New York – The mass merchant channel, which had held up better than specialty CE chains against the summer slowdown, is now reporting sluggish sales for August, raising fears that a tepid back-to-school season will augur a soft second half for retailers.
Among full-line discounters reporting an August downturn was Sears, whose total revenue fell 8.7 percent to $2 billion as same store sales slipped 11.1 percent.
While chairman/CEO Alan Lacy again pointed to traffic disruptions due to its ongoing store-remodeling program, the company reported declines in its mainstay home appliance business, which has traditionally been a key sales driver.
Analysts are attributing Sears’ white goods downturn to market share gains by Lowe’s and an aggressive majap buildout by The Home Depot. Indeed, Home Depot CFO Carol Tome, speaking at an investment conference, noted that the home improvement chain will add appliance departments to 258 stores by year’s end in addition to the current 292, and that majap comps were up about 35 percent in the second quarter.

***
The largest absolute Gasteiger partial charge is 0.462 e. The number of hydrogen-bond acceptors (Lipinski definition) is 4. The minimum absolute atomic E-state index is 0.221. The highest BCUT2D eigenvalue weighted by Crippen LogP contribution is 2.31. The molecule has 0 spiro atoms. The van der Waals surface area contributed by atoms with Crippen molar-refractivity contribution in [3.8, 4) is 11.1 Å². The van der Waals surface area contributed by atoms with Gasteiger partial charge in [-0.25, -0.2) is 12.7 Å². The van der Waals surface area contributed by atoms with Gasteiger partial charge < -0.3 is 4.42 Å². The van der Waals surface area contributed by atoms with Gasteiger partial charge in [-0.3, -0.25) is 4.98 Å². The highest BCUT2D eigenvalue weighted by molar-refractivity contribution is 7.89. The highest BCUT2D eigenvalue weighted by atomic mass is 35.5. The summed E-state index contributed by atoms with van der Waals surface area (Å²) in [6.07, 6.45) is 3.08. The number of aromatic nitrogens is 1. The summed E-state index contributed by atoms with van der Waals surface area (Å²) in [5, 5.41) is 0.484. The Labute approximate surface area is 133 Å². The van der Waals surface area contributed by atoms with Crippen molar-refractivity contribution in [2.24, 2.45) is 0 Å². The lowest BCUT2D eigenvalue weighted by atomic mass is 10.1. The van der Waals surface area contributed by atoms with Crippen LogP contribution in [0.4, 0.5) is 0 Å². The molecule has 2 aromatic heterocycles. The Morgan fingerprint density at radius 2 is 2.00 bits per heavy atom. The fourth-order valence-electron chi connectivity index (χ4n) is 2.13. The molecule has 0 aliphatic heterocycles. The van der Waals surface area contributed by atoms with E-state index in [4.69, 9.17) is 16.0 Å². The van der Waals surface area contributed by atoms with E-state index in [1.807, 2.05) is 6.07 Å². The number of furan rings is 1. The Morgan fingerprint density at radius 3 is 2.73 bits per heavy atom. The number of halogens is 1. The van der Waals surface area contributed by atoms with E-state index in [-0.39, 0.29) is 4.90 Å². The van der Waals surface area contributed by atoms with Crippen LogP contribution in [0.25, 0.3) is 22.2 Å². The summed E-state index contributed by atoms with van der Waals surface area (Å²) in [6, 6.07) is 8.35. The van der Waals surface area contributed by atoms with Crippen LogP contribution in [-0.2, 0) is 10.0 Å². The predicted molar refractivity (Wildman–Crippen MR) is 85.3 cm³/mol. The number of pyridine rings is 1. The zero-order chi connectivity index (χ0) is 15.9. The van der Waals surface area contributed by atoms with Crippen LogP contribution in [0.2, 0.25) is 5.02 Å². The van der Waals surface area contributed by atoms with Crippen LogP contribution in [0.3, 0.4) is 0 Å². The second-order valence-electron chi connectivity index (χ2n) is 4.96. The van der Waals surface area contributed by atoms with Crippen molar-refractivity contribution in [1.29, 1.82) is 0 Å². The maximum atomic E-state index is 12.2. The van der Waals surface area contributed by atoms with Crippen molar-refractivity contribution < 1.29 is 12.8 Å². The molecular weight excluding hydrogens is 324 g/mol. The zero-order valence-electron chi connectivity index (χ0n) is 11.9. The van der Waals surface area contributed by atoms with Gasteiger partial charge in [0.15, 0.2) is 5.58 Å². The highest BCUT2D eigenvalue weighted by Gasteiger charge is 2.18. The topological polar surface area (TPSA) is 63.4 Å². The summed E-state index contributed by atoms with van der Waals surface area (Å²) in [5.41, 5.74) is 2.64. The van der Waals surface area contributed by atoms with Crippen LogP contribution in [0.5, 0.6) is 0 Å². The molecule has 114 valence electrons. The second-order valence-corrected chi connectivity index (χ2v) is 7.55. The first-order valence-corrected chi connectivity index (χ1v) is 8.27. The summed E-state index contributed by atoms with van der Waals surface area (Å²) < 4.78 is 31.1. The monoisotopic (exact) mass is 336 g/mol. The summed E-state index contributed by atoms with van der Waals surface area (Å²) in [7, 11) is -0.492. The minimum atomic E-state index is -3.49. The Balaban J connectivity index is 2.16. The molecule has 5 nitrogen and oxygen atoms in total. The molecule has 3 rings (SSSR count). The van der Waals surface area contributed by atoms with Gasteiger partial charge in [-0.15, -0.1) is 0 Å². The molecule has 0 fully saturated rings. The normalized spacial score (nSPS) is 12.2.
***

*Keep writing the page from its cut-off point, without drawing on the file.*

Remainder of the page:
Observers also suggest that Sears’ recent emphasis on national brands may be diminishing the drawing power of its private label Kenmore line.
Weakness in the home office category also contributed to the drop in hardlines sales, Sears said.
Also showing weakness, albeit relative to year-ago performance and projected sales growth, was Wal-Mart. Total sales in August were up 11.1 percent to $18.4 billion. But comp store gains of 3.8 percent fell short of last year’s 7 percent hike and the company’s own lowered expectations for 4-percent to 6-percent growth.
Meanwhile, August sales at Target stores grew 9.6 percent to $2.7 billion while comps remained essentially flat at 0.5 percent growth.
Among the warehouse clubs, Costco saw August sales climb 10 percent to $3 billion and comps climb 6 percent, while sales at Wal-Mart’s Sam’s Club were up 6.8 percent to $2.4 billion as comps edged up 1.1 percent.